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How Does Hockey Succeed Down South?

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How Does Hockey Succeed Down South?


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By Peter Valentino

The Carolina Hurricanes are just one of several hockey teams that play in non-traditional hockey climates (Courtesy of Twitter).

I lived in Fayetteville, North Carolina, from 2003 to 2008. While I was there, the Carolina Hurricanes won their first Stanley Cup. The team played in Raleigh, which was about an hour’s drive north, but I really did not care too much for hockey at the time. Being from New York, I was left a bit distant from the sport as the Rangers had been terrible from 1998 to 2004, then the strike year in 2005. In an effort to rekindle some feelings for the Rangers, my dad tried to get tickets when the Rangers came to Raleigh in 2007 and 2008. Tickets were usually $75 in the upper deck during their post-Cup years, along with Rangers fans traveling really well, so my dad scrapped the plan.

The Hurricanes missed the playoffs in both 2007 and 2008, yet neglected to change their prices. While the product on the ice was expected to be great, the fans still were not going to show up, as seen by their declining attendance numbers for the past decade. As far as southern hockey teams go, Carolina is run pretty poorly. They have a team that is on the fringe of making the playoffs, but have generally not made it over the hump yet. A third of the NHL is played in what can be considered “southern states,” including California. While some, like the Hurricanes, Tampa Bay Lightning and Dallas Stars, have found success through winning a cup or getting consistent attendance, many of them have gone through some form of a low point in their franchises history. The Arizona Coyotes and the Florida Panthers are probably going to move sometime next decade. Two of the largest American television markets, Atlanta and Houston, cannot hold major or even minor league hockey. Even the Nashville Predators were going to move somewhere in 2007. With almost every southern NHL team having financial woes, how do they succeed?

The first and most foolproof way to have a successful southern hockey franchise is obviously by putting a winner on the ice that can consistently make it back to the playoffs. The San Jose Sharks choke almost every year in the playoffs, but at least they make it, filling up seats in the postseason. Tampa Bay has generally done the same thing. While they went through their woes early on, from their inception in 1993 to the turn of the century, Tampa Bay slowly built itself up as a contender, and eventually won the Stanley Cup in 2004. With star players such as Vincent LeCavalier and Martin St. Louis, the Lightning created a hockey culture that resonated with old and young hockey fans in the area.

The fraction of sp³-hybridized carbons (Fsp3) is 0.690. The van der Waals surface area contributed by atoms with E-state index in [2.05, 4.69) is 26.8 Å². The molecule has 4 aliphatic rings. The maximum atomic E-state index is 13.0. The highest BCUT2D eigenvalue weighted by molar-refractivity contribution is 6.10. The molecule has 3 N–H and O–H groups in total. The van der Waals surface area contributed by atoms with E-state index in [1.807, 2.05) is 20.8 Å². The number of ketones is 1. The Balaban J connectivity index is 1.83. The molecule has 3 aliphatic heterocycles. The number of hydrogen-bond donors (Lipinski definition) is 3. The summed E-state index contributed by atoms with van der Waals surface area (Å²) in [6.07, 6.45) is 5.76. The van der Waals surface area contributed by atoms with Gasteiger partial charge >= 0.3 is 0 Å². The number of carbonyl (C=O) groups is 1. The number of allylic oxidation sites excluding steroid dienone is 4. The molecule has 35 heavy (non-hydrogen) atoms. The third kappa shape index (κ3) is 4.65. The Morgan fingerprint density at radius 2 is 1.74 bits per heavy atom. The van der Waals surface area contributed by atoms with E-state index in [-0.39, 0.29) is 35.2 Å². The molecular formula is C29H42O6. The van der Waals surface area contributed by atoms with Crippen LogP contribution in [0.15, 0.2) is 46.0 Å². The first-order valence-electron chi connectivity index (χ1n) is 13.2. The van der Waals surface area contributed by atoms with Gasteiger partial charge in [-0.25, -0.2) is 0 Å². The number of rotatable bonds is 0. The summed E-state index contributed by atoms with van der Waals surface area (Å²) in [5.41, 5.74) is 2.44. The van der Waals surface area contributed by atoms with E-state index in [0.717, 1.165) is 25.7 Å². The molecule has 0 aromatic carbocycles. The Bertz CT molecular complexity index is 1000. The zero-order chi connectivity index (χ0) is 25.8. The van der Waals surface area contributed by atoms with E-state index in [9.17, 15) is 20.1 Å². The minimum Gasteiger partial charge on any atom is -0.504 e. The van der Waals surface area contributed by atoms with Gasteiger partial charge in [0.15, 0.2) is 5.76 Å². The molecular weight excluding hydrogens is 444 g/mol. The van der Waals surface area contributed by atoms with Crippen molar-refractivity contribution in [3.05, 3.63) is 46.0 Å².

That’s the second thing a southern hockey can do to retain fans. In 2017, the Predators captured the heart of the hockey world with their run to the Stanley Cup. They threw catfish on the ice, listened to country music and just had fun. Since they were the eight-seed in the West, what did they have to lose? This was a team that, a decade earlier, was rumored to be moving to Hamilton, Ontario or Kansas City. Predators games just look fun to go to, and that’s what brings fans in, with having a fun and winning hockey culture. The third thing – and this is key to all hockey teams – is to have a downtown arena in the middle of the city. If you look at Arizona and Florida, their arenas are in Glendale and Sunrise, both suburbs of Phoenix and Miami, respectively. You can also see this with northern teams like Ottawa and the Islanders, who have arenas away from their fan bases. If the arena is in the middle of the city near transportation, more people can get to the arena fill seats.

Southern hockey teams are a blessing and a curse to the NHL, but Gary Bettman clearly isn’t afraid of them, as seen in their newest franchise in Las Vegas. The Knights already have a winning and fun culture, as well as a downtown arena. For fans of the NHL, we have had the chance to watch the Sharks and the Predators make runs at the Stanley Cup and to watch their fan base go nuts. From an NHL culture standpoint, what could be better than that?

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How Does Hockey Succeed Down South?